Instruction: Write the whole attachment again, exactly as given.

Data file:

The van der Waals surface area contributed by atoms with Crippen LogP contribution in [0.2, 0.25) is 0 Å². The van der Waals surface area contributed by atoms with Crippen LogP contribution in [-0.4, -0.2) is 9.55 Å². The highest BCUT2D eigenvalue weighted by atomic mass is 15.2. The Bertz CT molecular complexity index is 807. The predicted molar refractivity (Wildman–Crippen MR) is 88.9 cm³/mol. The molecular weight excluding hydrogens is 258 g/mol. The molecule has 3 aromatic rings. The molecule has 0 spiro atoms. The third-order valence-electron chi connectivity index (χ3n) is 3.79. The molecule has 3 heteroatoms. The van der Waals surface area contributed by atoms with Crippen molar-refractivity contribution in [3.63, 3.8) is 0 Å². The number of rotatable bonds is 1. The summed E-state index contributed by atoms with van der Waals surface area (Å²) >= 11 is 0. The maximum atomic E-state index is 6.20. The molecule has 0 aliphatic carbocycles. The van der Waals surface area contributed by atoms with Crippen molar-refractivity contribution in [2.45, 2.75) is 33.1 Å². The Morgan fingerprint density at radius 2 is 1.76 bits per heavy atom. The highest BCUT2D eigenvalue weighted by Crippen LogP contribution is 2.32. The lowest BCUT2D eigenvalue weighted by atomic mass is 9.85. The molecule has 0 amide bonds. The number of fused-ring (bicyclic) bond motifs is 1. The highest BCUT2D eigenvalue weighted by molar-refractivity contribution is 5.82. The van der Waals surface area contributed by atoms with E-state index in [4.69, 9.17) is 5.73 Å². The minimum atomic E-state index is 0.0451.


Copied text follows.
The van der Waals surface area contributed by atoms with Crippen LogP contribution in [0.2, 0.25) is 0 Å². The van der Waals surface area contributed by atoms with Crippen LogP contribution in [-0.4, -0.2) is 9.55 Å². The highest BCUT2D eigenvalue weighted by atomic mass is 15.2. The Bertz CT molecular complexity index is 807. The predicted molar refractivity (Wildman–Crippen MR) is 88.9 cm³/mol. The molecular weight excluding hydrogens is 258 g/mol. The molecule has 3 aromatic rings. The molecule has 0 spiro atoms. The third-order valence-electron chi connectivity index (χ3n) is 3.79. The molecule has 3 heteroatoms. The van der Waals surface area contributed by atoms with Crippen molar-refractivity contribution in [3.63, 3.8) is 0 Å². The number of rotatable bonds is 1. The summed E-state index contributed by atoms with van der Waals surface area (Å²) >= 11 is 0. The maximum atomic E-state index is 6.20. The molecule has 0 aliphatic carbocycles. The van der Waals surface area contributed by atoms with Crippen molar-refractivity contribution in [2.45, 2.75) is 33.1 Å². The Morgan fingerprint density at radius 2 is 1.76 bits per heavy atom. The highest BCUT2D eigenvalue weighted by Crippen LogP contribution is 2.32. The lowest BCUT2D eigenvalue weighted by atomic mass is 9.85. The molecule has 0 amide bonds. The number of fused-ring (bicyclic) bond motifs is 1. The highest BCUT2D eigenvalue weighted by molar-refractivity contribution is 5.82. The van der Waals surface area contributed by atoms with E-state index in [4.69, 9.17) is 5.73 Å². The minimum atomic E-state index is 0.0451.